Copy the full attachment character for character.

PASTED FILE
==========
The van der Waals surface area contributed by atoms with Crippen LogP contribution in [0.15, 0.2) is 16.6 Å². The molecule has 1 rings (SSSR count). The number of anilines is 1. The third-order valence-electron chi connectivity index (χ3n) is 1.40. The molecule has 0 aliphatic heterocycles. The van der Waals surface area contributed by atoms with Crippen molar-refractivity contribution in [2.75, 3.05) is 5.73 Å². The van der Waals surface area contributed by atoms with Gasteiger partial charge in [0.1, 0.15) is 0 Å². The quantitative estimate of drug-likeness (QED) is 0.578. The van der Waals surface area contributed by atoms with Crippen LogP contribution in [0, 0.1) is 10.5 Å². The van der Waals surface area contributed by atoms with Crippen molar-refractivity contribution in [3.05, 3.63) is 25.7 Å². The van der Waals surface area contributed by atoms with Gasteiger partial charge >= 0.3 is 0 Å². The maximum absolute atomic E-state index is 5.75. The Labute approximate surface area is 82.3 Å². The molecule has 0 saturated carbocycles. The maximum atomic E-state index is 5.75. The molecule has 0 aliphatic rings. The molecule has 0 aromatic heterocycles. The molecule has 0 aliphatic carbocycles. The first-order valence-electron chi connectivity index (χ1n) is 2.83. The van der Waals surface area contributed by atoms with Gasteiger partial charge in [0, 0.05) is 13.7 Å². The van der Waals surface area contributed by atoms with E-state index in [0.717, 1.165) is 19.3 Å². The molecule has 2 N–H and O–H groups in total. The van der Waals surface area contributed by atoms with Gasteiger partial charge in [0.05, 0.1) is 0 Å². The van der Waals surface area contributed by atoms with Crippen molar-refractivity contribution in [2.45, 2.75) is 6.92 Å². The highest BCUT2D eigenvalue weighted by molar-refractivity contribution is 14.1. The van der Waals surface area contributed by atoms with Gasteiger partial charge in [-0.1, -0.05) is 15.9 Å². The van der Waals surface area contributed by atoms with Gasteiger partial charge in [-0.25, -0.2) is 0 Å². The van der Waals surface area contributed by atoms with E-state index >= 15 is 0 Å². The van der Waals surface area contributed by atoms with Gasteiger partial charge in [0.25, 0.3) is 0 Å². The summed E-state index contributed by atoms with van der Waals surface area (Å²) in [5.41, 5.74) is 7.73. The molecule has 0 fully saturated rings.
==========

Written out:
The van der Waals surface area contributed by atoms with Crippen LogP contribution in [0.15, 0.2) is 16.6 Å². The molecule has 1 rings (SSSR count). The number of anilines is 1. The third-order valence-electron chi connectivity index (χ3n) is 1.40. The molecule has 0 aliphatic heterocycles. The van der Waals surface area contributed by atoms with Crippen molar-refractivity contribution in [2.75, 3.05) is 5.73 Å². The van der Waals surface area contributed by atoms with Gasteiger partial charge in [0.1, 0.15) is 0 Å². The quantitative estimate of drug-likeness (QED) is 0.578. The van der Waals surface area contributed by atoms with Crippen LogP contribution in [0, 0.1) is 10.5 Å². The van der Waals surface area contributed by atoms with Crippen molar-refractivity contribution in [3.05, 3.63) is 25.7 Å². The van der Waals surface area contributed by atoms with Gasteiger partial charge >= 0.3 is 0 Å². The maximum absolute atomic E-state index is 5.75. The Labute approximate surface area is 82.3 Å². The molecule has 0 saturated carbocycles. The maximum atomic E-state index is 5.75. The molecule has 0 aliphatic rings. The molecule has 0 aromatic heterocycles. The molecule has 0 aliphatic carbocycles. The first-order valence-electron chi connectivity index (χ1n) is 2.83. The van der Waals surface area contributed by atoms with Gasteiger partial charge in [0, 0.05) is 13.7 Å². The van der Waals surface area contributed by atoms with E-state index in [0.717, 1.165) is 19.3 Å². The molecule has 2 N–H and O–H groups in total. The van der Waals surface area contributed by atoms with Gasteiger partial charge in [0.05, 0.1) is 0 Å². The van der Waals surface area contributed by atoms with Crippen molar-refractivity contribution in [2.45, 2.75) is 6.92 Å². The highest BCUT2D eigenvalue weighted by molar-refractivity contribution is 14.1. The van der Waals surface area contributed by atoms with Gasteiger partial charge in [-0.1, -0.05) is 15.9 Å². The van der Waals surface area contributed by atoms with Gasteiger partial charge in [-0.25, -0.2) is 0 Å². The van der Waals surface area contributed by atoms with E-state index >= 15 is 0 Å². The van der Waals surface area contributed by atoms with Gasteiger partial charge in [0.25, 0.3) is 0 Å². The summed E-state index contributed by atoms with van der Waals surface area (Å²) in [5.41, 5.74) is 7.73. The molecule has 0 fully saturated rings.